It took time, but eventually the EF1 proved itself, taking its first win, the first of any turbocharged F1 engine, in 1979. While Renault never took a championship during its first F1 stint, they did show the way forward in terms of engine design.
Turbos became the norm right up until their eventual ban in 1989. At their peak, its rumoured that 1400bhp was possible from qualifying spec turbo engines, still only displacing 1.5 litres.
Renault RS1-RS9B (1989-1997)
Key specs: 3.5-3.0L V10, 650bhp @ 13,300rpm (1989) to 760bhp @ 16,000rpm (1997)
This is a slightly vaguer entry to this list, since it covers a wider range of developments from a single platform. However, this engine series is too successful to ignore and marked Renault’s return to the sport since withdrawing at the close of the 1986 season.
They chose a V10 design to power the Williams FW12C, who had exclusive access to the new RS1 engine. One note of the V10’s design was a pneumatic valvetrain; a first on such an engine configuration, and a revival of the technology that Renault had debuted on their “EF15 Type B” turbocharged V6 in 1986.
This system replaces the camshafts at the top of the engine. Instead, pressurised air acts on small piston connected to the valve stem to open and close it. This allows the engine to reach a much higher rev ceiling. By about 12,000rpm, conventional valvetrains start to reach their limits.
The camshaft spins so fast that the valve following it can come away from the cam lobe as it turns from opening to closing. This is called valve float, which can allow contact between the piston and valve, causing catastrophic failure. The pneumatic system can change valve direction much faster, eliminating any float.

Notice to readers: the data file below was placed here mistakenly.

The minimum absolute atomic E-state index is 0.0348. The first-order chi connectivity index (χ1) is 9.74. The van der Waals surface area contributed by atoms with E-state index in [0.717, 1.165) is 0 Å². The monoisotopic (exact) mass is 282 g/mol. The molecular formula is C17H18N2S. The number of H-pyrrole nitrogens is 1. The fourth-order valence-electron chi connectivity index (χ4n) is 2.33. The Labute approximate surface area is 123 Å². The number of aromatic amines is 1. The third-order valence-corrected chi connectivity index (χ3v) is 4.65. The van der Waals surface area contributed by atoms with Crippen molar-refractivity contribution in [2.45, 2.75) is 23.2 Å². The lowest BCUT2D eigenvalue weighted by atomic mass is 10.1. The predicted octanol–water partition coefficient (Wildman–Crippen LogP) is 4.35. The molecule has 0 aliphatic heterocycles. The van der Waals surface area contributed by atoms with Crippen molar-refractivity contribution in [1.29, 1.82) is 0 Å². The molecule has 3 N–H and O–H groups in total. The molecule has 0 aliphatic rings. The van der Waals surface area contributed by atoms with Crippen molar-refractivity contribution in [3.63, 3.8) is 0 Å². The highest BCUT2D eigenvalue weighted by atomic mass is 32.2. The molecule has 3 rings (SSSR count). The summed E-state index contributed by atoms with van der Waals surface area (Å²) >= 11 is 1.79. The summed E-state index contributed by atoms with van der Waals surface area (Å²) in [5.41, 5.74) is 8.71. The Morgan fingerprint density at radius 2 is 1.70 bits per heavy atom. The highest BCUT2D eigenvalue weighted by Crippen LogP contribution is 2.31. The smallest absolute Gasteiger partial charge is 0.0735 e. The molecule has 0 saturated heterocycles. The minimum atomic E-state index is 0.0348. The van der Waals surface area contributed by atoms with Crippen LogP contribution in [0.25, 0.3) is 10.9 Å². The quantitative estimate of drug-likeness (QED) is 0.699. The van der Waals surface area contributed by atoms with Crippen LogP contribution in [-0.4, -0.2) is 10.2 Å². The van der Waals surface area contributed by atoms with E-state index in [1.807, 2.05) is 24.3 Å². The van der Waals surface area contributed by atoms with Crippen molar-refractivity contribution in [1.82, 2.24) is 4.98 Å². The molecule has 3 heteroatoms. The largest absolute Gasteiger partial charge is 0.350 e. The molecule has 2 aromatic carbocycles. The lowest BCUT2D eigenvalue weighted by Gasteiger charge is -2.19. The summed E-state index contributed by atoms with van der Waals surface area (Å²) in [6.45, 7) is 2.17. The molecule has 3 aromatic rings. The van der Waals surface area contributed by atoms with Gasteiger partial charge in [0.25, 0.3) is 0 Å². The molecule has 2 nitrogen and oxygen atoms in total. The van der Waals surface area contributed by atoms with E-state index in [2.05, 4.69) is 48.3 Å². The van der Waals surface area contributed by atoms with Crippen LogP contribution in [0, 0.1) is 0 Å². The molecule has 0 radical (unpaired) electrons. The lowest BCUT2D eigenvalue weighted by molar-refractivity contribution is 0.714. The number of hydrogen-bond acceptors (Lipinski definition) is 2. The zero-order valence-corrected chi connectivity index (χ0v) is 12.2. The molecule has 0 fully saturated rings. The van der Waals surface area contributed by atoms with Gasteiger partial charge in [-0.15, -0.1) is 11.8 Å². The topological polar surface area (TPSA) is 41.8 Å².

Renault’s engine was strong from the outset; slightly behind the mighty Honda, but comfortably ahead of the other offerings throughout the field. By 1992, their work paid off and the V10, now in RS4 form propelled Mansell and his all-conquering FW14B to glory.
In 1995, the FIA reduced engine capacity to 3.0L. Such was the strength of their engine package, Renault left the V10 largely unchanged. The only significant update to the RS7 was a reduction in piston stroke (how far up and down the piston travels) to meet the new lower capacity. This also marked the end of Williams’ exclusive usage, as Benetton took up a Renault supply deal.
This arrangement remained until the eventual withdrawal of Renault from F1 for the second time at the close of the 1997 season. As it turned out, the 1992 success was only just the beginning. The result was 6 straight titles between Williams and Benetton (’92-’97). In the 3.0L formula, Renault engines also managed a 74% win rate.
BMW P84/5 (2004-2005)
Key Specs: 3.0L V10, 950hp @ 19,000rpm (2005)
BMW were no strangers to powerful engines when they returned to F1 with Williams in 2000. During the turbo era, their 4 cylinders were often the most powerful in the field. The Brabhams and Benettons had that suspected 1400bhp I mentioned earlier at their disposal for 1986. For their return though, a naturally aspirated 3 litre V10 engine was mandatory.
Their initial design was quite conservative, with many improvements possible covering power output, weight and centre of gravity. However, an aggressive development strategy throughout the 2001 season closed the gap significantly to their competitors.
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Unfortunately, this came at the expense of torrid reliability throughout the following season. With persistence however, the main characteristics of the engine were finalised by 2003. The concept could be refined, and BMW began to hit their stride.